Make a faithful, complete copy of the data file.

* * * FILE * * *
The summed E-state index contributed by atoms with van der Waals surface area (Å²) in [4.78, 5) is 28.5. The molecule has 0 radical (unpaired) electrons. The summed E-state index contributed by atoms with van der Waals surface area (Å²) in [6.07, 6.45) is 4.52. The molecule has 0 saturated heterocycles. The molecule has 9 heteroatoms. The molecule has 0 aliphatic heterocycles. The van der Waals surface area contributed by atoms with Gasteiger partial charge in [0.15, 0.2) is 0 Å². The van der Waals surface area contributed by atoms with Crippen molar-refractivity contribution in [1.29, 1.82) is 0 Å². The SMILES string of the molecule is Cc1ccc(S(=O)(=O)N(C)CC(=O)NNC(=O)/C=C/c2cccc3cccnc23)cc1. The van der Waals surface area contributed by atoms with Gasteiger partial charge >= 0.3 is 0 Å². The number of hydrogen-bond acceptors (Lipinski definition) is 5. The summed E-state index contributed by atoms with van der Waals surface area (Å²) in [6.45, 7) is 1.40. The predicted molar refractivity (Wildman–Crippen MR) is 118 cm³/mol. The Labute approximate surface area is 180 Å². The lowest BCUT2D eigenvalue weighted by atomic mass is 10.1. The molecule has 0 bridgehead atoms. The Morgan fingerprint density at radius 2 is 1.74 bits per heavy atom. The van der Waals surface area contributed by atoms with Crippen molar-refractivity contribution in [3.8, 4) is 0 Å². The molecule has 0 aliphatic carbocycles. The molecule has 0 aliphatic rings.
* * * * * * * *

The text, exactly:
The summed E-state index contributed by atoms with van der Waals surface area (Å²) in [4.78, 5) is 28.5. The molecule has 0 radical (unpaired) electrons. The summed E-state index contributed by atoms with van der Waals surface area (Å²) in [6.07, 6.45) is 4.52. The molecule has 0 saturated heterocycles. The molecule has 9 heteroatoms. The molecule has 0 aliphatic heterocycles. The van der Waals surface area contributed by atoms with Gasteiger partial charge in [0.15, 0.2) is 0 Å². The van der Waals surface area contributed by atoms with Crippen molar-refractivity contribution in [1.29, 1.82) is 0 Å². The SMILES string of the molecule is Cc1ccc(S(=O)(=O)N(C)CC(=O)NNC(=O)/C=C/c2cccc3cccnc23)cc1. The van der Waals surface area contributed by atoms with Gasteiger partial charge >= 0.3 is 0 Å². The number of hydrogen-bond acceptors (Lipinski definition) is 5. The summed E-state index contributed by atoms with van der Waals surface area (Å²) in [6.45, 7) is 1.40. The predicted molar refractivity (Wildman–Crippen MR) is 118 cm³/mol. The Labute approximate surface area is 180 Å². The lowest BCUT2D eigenvalue weighted by atomic mass is 10.1. The molecule has 0 bridgehead atoms. The Morgan fingerprint density at radius 2 is 1.74 bits per heavy atom. The van der Waals surface area contributed by atoms with Crippen molar-refractivity contribution in [3.8, 4) is 0 Å². The molecule has 0 aliphatic carbocycles. The molecule has 0 aliphatic rings.